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A Thief in the Night

The Field of Phillipi
Nipper Nasmyth had been head of our school when Raffles was captain of
cricket. I believe he owed his nickname entirely to the popular prejudice against a
day-boy; and in view of the special reproach which the term carried in my time,
as also of the fact that his father was one of the school trustees, partner in a
banking firm of four resounding surnames, and manager of the local branch,
there can be little doubt that the stigma was undeserved. But we did not think so
then, for Nasmyth was unpopular with high and low, and appeared to glory in the
fact. A swollen conscience caused him to see and hear even more than was
warranted by his position, and his uncompromising nature compelled him to act
on whatsoever he heard or saw: a savage custodian of public morals, he had in
addition a perverse enthusiasm for lost causes, loved a minority for its own sake,
and untenable tenets for theirs. Such, at all. events, was my impression of Nipper
Nasmyth, after my first term, which was also his last I had never spoken to him,
but I had heard him speak with extraordinary force and fervor in the school
debates. I carried a clear picture of his unkempt hair, his unbrushed coat, his
dominant spectacles, his dogmatic jaw. And it was I who knew the combination at
a glance, after years and years, when the fateful whim seized Raffles to play
once more in the Old Boys' Match, and his will took me down with him to
participate in the milder festivities of Founder's Day.
It was, however, no ordinary occasion. The bicentenary loomed but a year
ahead, and a movement was on foot to mark the epoch with an adequate statue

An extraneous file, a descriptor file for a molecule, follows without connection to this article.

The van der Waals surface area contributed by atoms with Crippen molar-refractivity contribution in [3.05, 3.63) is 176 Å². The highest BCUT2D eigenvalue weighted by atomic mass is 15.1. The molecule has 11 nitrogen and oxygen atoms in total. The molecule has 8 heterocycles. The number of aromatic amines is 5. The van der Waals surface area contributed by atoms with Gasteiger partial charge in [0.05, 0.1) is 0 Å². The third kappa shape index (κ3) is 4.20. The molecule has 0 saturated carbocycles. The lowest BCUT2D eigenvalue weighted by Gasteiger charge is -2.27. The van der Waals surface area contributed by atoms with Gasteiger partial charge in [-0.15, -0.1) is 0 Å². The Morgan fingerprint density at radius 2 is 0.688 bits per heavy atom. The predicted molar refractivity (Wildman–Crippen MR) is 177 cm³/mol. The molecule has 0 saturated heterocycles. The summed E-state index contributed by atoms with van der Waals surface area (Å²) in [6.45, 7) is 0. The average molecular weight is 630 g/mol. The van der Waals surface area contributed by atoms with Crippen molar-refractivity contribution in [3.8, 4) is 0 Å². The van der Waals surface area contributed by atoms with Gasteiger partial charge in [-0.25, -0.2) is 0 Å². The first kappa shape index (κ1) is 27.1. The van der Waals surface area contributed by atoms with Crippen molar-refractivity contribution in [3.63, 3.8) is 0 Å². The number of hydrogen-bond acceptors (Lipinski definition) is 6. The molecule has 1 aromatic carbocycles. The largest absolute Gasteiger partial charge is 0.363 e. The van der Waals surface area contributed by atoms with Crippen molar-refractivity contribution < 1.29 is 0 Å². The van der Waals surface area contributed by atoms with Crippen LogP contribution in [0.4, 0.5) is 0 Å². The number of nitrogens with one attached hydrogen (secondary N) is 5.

of our pious founder. A special meeting was to be held at the school-house, and
Raffles had been specially invited by the new head master, a man of his own
standing, who had been in the eleven with him up at Cambridge. Raffles had not
been near the old place for years; but I had never gone down since the day I left;
and I will not dwell on the emotions which the once familiar journey awakened in
my unworthy bosom. Paddington was alive with Old Boys of all. ages - but very
few of ours - if not as lively as we used to make it when we all. landed back for
the holidays. More of us had moustaches and cigarettes and "loud" ties. That
was all. Yet of the throng, though two or three looked twice and thrice at Raffles,
neither he nor I knew a soul until we had to change at the junction near our
journey's end, when, as I say, it was I who recognized Nipper Nasmyth at sight.
The man was own son of the boy we both remembered. He had grown a ragged
beard and a moustache that hung about his face like a neglected creeper. He
was stout and bent and older than his years. But he spurned the platform with a
stamping stride which even I remembered in an instant, and which was enough
for Raffles before he saw the man's face.
"The Nipper it is!" he cried. "I could swear to that walk in a pantomime
procession! See the independence in every step: that's his heel on the neck of
the oppressor: it's the nonconformist conscience in baggy breeches. I must
speak to him, Bunny. There was a lot of good in the old Nipper, though he and I
did bar each other."
 
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